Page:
U.N. delegate tries to salvage Angolan peace accord
September 20, 1997
Web posted at: 1:55 p.m. EDT (1755 GMT)
LUANDA, Angola (CNN) -- As the United Nations was threatening
harsh sanctions against UNITA rebels in Angola, special U.N.
envoy Alioune Blondin Beye of Mali traveled to the country in
what could be a final attempt to make the rebels abide by a
peace accord they signed in Lusaka in 1994.
At the top of Beye's agenda was to convince Jonas Savimbi,
leader of the National Union for the Total Independence of
Angola (UNITA) to abide by the Lusaka Protocol.
Angola has been plagued by civil war since its independence
from Portugal in 1975. A cease-fire lasted from May 1991 to
October 1992, when the insurgent National Union for the Total
Independence of Angola (UNITA) refused to accept defeat in
internationally monitored elections. Fighting resumed in many
areas. Another peace accord was signed in November 1994.
Since then, a cease-fire is generally holding, although many
parts of the agreement remain to be implemented.
That U.N.-mediated peace treaty ended more than twenty years
of armed conflict between the once Western-backed UNITA
rebels and the formerly Marxist MPLA party that dominates the
current Angolan government.
Under the peace accord, UNITA pledged to demilitarize its
forces, become a regular political party and help normalize
governmental activities throughout the country.
The U.N. Security Council has repeatedly accused UNITA of
failing to fulfill its commitment, and the world body noted
in its last review in August that the military situation was
tense throughout the country, but particularly in the
provinces of Lunda Norte, Lunda Sul and Malange.
The United Nations -- which has about 2,600 military
personnel in Angola -- also said there were reports of
mobilizations of troops and military equipment, and an
increase in hostile propaganda.
'A lack of political will'
"It is almost three years now (since the Lusaka peace
accord). We have exercised a lot of patience, we have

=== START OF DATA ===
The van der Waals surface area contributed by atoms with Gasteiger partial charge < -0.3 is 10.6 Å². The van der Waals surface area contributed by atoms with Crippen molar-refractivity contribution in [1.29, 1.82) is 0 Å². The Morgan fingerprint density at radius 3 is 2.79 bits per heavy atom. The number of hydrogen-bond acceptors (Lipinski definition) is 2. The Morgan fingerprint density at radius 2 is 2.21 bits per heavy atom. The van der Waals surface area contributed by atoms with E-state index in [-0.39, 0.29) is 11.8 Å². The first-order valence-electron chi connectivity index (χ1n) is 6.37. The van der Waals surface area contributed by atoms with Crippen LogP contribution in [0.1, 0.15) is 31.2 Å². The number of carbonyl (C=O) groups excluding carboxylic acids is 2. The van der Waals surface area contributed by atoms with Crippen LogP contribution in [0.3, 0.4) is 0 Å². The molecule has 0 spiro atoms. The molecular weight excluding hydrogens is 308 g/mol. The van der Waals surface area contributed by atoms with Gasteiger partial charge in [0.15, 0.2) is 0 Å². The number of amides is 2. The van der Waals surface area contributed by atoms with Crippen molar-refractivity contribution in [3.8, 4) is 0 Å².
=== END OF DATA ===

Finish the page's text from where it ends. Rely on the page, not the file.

understood UNITA and we have followed them, helped them. But
it appears that there is what you would call a lack of
political will. That is why the Security Council has had to
adopt the extreme measures of sanctions," Beye told CNN.
Those "extreme measures" include travel restrictions on
senior UNITA representatives, which become effective by the
end of the month if UNITA does not implement the peace
accord. The council also has warned of additional trade and
While U.N. officials assert that the government of President
Jose Eduardo Dos Santos has implemented its role in the peace
accords, some experts believe that UNITA leader Savimbi never
intended to comply with the treaty. Instead, they say, UNITA
has been using the time to rebuild its forces.
"Savimbi wants to be president of Angola," military analyst
Jackie Potgeiter told CNN. Potgeiter said there was evidence
of weapons shipments reaching eastern Angola via the Horn of
Africa, Uganda, Tanzania and Mozambique.
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Diamond mines key to long-term peace
Beye told CNN that if the armed conflict in Angola were to
erupt again, U.N. troops would withdraw.
A key component of any real Angola peace accord, analysts
believe, is the future of the diamond mining areas in the
northeastern region, which is mainly controlled by UNITA
The diamond mines bring in about $500 million a year,
according to experts. But so far, UNITA has failed to hand
over control of this valuable source of income, and U.S.
Ambassador to Angola Donald Steinberg said American officials were trying to broker a deal.
"UNITA needs to give up control of the diamond regions. That
is part of the Lusaka Protocol. But at the same time, they
need some guarantees that their interests in participating
fully as an unarmed political party in the democracy that is
in the offing in Angola is secured," Steinberg said.
As the countdown to international sanctions proceeds, Beye
has been going public with his appeals for cooperation, even
using a music gala in Luanda to get out his message.
"The time will come when UNITA realizes that there is no
other choice but to execute the commitment, and, therefore,
advance with the peace process."
The alternative, Beye warned, would mean war.
Correspondent Peter Arnett
contributed to this report.